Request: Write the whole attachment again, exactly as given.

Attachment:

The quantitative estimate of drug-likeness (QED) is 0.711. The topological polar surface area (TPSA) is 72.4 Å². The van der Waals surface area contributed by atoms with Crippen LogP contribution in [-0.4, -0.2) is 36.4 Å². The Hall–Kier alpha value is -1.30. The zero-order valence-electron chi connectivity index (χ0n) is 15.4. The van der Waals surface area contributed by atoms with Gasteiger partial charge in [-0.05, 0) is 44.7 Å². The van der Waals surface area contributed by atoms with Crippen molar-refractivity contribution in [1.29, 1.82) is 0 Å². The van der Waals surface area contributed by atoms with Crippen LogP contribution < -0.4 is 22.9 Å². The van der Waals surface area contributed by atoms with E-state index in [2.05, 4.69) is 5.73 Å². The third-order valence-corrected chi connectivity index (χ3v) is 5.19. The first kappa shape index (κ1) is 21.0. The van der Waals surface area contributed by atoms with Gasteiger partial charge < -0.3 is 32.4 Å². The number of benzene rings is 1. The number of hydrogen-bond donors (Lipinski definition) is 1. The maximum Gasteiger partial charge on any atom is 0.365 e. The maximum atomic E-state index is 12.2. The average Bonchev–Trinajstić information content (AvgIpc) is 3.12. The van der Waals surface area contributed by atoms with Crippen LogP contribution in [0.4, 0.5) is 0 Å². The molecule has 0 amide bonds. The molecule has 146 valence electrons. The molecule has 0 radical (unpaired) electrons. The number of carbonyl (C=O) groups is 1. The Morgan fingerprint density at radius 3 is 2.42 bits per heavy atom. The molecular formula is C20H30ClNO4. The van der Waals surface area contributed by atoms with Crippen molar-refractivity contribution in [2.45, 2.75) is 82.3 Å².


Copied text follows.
The quantitative estimate of drug-likeness (QED) is 0.711. The topological polar surface area (TPSA) is 72.4 Å². The van der Waals surface area contributed by atoms with Crippen LogP contribution in [-0.4, -0.2) is 36.4 Å². The Hall–Kier alpha value is -1.30. The zero-order valence-electron chi connectivity index (χ0n) is 15.4. The van der Waals surface area contributed by atoms with Gasteiger partial charge in [-0.05, 0) is 44.7 Å². The van der Waals surface area contributed by atoms with Crippen molar-refractivity contribution in [1.29, 1.82) is 0 Å². The van der Waals surface area contributed by atoms with Crippen LogP contribution < -0.4 is 22.9 Å². The van der Waals surface area contributed by atoms with E-state index in [2.05, 4.69) is 5.73 Å². The third-order valence-corrected chi connectivity index (χ3v) is 5.19. The first kappa shape index (κ1) is 21.0. The van der Waals surface area contributed by atoms with Gasteiger partial charge < -0.3 is 32.4 Å². The number of benzene rings is 1. The number of hydrogen-bond donors (Lipinski definition) is 1. The maximum Gasteiger partial charge on any atom is 0.365 e. The maximum atomic E-state index is 12.2. The average Bonchev–Trinajstić information content (AvgIpc) is 3.12. The van der Waals surface area contributed by atoms with Crippen LogP contribution in [0.4, 0.5) is 0 Å². The molecule has 0 amide bonds. The molecule has 146 valence electrons. The molecule has 0 radical (unpaired) electrons. The number of carbonyl (C=O) groups is 1. The Morgan fingerprint density at radius 3 is 2.42 bits per heavy atom. The molecular formula is C20H30ClNO4. The van der Waals surface area contributed by atoms with Crippen molar-refractivity contribution in [2.45, 2.75) is 82.3 Å².